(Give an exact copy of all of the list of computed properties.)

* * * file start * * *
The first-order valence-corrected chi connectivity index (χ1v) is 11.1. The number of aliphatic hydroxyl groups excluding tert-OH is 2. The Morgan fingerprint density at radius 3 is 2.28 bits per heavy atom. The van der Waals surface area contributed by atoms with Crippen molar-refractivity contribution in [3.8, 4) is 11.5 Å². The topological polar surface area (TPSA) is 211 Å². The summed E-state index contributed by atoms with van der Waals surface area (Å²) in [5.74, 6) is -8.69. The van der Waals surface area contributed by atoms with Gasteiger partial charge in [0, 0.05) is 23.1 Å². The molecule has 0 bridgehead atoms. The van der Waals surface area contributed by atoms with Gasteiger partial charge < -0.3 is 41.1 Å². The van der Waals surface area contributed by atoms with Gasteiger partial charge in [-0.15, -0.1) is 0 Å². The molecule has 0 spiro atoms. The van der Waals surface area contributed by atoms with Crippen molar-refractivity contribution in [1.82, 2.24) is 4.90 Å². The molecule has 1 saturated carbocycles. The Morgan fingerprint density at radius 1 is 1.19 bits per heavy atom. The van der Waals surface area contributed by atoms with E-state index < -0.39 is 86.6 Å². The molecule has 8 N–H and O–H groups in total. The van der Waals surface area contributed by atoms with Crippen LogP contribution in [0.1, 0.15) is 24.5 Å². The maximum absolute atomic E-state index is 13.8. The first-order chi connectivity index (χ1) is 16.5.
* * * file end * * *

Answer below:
The first-order valence-corrected chi connectivity index (χ1v) is 11.1. The number of aliphatic hydroxyl groups excluding tert-OH is 2. The Morgan fingerprint density at radius 3 is 2.28 bits per heavy atom. The van der Waals surface area contributed by atoms with Crippen molar-refractivity contribution in [3.8, 4) is 11.5 Å². The topological polar surface area (TPSA) is 211 Å². The summed E-state index contributed by atoms with van der Waals surface area (Å²) in [5.74, 6) is -8.69. The van der Waals surface area contributed by atoms with Gasteiger partial charge in [0, 0.05) is 23.1 Å². The molecule has 0 bridgehead atoms. The van der Waals surface area contributed by atoms with Gasteiger partial charge < -0.3 is 41.1 Å². The van der Waals surface area contributed by atoms with Gasteiger partial charge in [-0.15, -0.1) is 0 Å². The molecule has 0 spiro atoms. The van der Waals surface area contributed by atoms with Crippen molar-refractivity contribution in [1.82, 2.24) is 4.90 Å². The molecule has 1 saturated carbocycles. The Morgan fingerprint density at radius 1 is 1.19 bits per heavy atom. The van der Waals surface area contributed by atoms with E-state index < -0.39 is 86.6 Å². The molecule has 8 N–H and O–H groups in total. The van der Waals surface area contributed by atoms with Crippen LogP contribution in [0.1, 0.15) is 24.5 Å². The maximum absolute atomic E-state index is 13.8. The first-order chi connectivity index (χ1) is 16.5.